Ivy Leaf - Fall 2004

Cooking Up a Pullitzer Prize


It's a good thing for Penn State Altoona that cooking didn't work out for Steve Sherrill. During what he described as a "rocky educational experience," Sherrill dropped out of high school and tried many things, including cooking and a creative writing class at a community college.

He is now part of the distinguished Penn State Altoona faculty, where he was recently nominated for the 2005 Pulitzer Prize in fiction writing for his novel, Visits from the Drowned Girl, published by Random House Publishers in June.

According to Sherrill, "[The novel] is an exploration of the power of secrecy to destroy." In the first chapter, the narrator witnesses a suicide, and the following chapters examine how that event affects him. The actual writing of Visits from a Drowned Girl took Sherrill about nine to ten months, while the preparation and research took him about a year.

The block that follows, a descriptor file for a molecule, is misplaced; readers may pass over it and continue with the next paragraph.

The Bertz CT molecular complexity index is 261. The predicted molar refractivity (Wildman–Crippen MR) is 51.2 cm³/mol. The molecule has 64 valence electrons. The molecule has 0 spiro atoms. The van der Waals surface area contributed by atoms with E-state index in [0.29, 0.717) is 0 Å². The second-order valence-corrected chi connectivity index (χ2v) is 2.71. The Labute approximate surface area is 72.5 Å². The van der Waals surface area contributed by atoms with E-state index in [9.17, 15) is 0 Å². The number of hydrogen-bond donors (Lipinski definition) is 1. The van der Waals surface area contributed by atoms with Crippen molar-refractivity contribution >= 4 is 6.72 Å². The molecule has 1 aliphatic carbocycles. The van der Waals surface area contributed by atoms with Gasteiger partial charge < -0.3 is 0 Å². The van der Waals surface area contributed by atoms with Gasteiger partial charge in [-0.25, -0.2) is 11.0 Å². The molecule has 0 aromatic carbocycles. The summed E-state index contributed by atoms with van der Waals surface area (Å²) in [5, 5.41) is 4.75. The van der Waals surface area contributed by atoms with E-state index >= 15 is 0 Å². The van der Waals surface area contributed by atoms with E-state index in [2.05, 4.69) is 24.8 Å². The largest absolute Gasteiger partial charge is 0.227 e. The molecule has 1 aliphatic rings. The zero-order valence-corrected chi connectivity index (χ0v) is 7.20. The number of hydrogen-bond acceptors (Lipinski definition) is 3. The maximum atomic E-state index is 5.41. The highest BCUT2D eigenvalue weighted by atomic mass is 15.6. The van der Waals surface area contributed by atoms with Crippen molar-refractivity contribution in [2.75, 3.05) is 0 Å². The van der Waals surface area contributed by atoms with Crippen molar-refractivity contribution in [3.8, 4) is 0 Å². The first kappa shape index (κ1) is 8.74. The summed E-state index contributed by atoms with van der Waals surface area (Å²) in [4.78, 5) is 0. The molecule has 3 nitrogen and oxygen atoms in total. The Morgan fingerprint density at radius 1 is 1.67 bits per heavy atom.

Sherrill says that this novel is "structurally, formally, and tonally different" than his first novel, The Minotaur Takes a Cigarette Break. He wanted to challenge himself with his second novel, so he began with specific goals in mind—goals such as writing a novel that was both plot-driven and dark. The resulting work was so successful that Sherrill is now a candidate for the Pulitzer Prize.

Visits from the Drowned Girl is his second novel published, in addition to thirty to forty individual poems. In response to being asked to describe himself, Sherrill quips, "If people want to know more about me and how I think and act, they should read the books. Then they'll understand something about me."

Sherrill is now in his fifth year at Penn State Altoona as an assistant professor of English.